On Thursday the Washington Post ran a story about how Hondurans can't get accurate information about their country these days because the coup regime has shut down the media outlets that don't toe the party line. In the very same story, reporter Juan Forero cites results of a recent opinion poll indicating that Hondurans support the the coup:
According to results of a Gallup poll published here Thursday, 41 percent of Hondurans think the ouster was justified, with 28 opposed to it.Sounds like quite a split, right? And with tons of undecideds. Curious! Forero chalks it up to the fact that Hondurans are only getting one side of the story. But, ridiculously, he seems to have plucked those numbers straight from those same biased media outlets, which were, of course, just making them up, because that's what they do, according this Juan Forero story I'm reading. As the Associated Press and the New York Times report, the poll results actually tell a different story:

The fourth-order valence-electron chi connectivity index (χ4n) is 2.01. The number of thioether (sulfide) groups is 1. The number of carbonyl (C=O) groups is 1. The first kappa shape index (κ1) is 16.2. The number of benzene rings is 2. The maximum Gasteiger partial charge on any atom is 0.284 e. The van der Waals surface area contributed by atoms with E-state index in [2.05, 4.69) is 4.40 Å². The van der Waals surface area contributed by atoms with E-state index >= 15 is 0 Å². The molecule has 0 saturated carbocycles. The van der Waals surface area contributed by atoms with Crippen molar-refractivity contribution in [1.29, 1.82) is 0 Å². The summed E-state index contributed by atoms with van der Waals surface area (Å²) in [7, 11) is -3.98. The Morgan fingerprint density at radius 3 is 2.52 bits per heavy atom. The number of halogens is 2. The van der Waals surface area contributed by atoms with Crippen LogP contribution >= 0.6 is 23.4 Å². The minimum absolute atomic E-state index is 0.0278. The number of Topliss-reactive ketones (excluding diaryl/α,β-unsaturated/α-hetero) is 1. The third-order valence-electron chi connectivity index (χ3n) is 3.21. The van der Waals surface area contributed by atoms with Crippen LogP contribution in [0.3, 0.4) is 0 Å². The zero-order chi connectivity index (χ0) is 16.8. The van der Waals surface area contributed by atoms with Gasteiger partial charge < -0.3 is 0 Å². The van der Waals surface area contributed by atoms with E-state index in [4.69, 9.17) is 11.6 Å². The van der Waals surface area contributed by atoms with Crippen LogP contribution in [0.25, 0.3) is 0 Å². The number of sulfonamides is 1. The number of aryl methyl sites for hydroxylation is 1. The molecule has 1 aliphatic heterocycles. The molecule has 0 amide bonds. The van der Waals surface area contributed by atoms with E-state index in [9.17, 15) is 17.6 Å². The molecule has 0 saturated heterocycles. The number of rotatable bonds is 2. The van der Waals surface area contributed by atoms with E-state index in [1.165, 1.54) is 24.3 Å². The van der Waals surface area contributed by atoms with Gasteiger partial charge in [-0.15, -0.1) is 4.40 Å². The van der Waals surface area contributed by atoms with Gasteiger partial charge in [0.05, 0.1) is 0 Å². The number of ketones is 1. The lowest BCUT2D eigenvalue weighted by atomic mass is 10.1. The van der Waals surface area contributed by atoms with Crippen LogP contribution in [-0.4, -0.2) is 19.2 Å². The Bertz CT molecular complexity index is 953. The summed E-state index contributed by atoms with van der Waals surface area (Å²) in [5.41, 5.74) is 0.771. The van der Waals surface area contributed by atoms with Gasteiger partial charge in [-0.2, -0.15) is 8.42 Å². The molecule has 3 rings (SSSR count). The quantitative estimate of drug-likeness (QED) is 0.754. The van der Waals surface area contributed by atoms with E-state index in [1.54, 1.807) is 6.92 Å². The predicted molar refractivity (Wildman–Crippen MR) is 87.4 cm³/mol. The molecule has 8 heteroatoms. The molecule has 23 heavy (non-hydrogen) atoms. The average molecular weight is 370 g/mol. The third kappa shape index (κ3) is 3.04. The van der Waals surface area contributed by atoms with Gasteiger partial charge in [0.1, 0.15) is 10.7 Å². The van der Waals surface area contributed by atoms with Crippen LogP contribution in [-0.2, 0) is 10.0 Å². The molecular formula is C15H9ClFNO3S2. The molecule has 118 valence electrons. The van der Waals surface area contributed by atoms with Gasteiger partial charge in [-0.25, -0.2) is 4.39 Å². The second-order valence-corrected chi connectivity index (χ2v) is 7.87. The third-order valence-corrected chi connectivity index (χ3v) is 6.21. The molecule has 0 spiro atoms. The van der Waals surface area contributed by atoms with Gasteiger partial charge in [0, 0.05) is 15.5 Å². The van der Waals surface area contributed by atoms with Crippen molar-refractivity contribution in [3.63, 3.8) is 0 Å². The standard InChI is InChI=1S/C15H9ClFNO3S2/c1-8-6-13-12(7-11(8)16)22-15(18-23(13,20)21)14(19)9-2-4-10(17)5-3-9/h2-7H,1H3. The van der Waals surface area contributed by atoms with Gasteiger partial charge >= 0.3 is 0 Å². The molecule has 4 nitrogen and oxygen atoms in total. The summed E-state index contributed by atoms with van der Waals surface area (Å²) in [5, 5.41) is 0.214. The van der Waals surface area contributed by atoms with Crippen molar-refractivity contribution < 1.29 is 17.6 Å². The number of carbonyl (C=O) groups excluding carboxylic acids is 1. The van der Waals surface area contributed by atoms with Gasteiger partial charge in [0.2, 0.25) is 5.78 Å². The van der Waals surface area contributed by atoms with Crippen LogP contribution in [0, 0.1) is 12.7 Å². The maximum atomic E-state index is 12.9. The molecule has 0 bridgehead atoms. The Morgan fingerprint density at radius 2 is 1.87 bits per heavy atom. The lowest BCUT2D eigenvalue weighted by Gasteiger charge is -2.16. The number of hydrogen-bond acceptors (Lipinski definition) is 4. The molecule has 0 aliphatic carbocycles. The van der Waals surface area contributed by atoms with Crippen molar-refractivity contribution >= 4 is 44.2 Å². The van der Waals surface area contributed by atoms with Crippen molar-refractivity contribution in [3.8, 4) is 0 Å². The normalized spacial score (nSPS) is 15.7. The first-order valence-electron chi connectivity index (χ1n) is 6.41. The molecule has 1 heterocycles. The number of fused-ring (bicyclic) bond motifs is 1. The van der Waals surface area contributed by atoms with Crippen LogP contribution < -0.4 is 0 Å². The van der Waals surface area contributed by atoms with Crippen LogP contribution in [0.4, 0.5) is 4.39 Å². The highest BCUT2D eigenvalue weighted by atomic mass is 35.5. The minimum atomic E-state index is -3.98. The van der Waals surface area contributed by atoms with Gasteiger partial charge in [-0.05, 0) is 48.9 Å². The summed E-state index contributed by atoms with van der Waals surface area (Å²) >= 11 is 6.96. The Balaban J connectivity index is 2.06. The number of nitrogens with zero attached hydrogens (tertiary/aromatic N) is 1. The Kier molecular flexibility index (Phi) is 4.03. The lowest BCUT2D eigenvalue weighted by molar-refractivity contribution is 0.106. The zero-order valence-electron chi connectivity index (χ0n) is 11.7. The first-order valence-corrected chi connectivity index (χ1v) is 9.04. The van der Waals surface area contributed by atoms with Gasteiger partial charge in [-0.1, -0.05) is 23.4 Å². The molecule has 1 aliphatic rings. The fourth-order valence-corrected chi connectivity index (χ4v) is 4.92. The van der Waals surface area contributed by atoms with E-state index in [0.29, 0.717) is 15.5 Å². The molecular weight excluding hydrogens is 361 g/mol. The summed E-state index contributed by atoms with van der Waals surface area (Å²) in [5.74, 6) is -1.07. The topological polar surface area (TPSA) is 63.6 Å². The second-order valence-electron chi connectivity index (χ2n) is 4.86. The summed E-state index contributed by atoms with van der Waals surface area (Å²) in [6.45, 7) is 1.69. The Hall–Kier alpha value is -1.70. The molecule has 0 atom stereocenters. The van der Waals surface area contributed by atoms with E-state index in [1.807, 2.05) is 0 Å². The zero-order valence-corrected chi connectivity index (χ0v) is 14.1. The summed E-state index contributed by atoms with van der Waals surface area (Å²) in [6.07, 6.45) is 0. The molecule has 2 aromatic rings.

And a new CID-Gallup poll showed the extent of the polarization there. According to a face-to-face survey of some 1,200 people, 46 percent of Hondurans disagreed with Mr. Zelaya's ouster and 41 percent said they approved of it.Well the Post got the "41" right I guess. True Fact: "cognitive dissonance" is worth 78 points in Scrabble.
Update: For you foreign-speakers, this link's got audio to an original interview with the pollster who clarifies that it was indeed 46-41 in Zelaya's favor. And for the record, the Honduran media lie was repeated (so far) in the Post, the Wall Street Journal, the Christian Science Monitor, UPI and Reuters.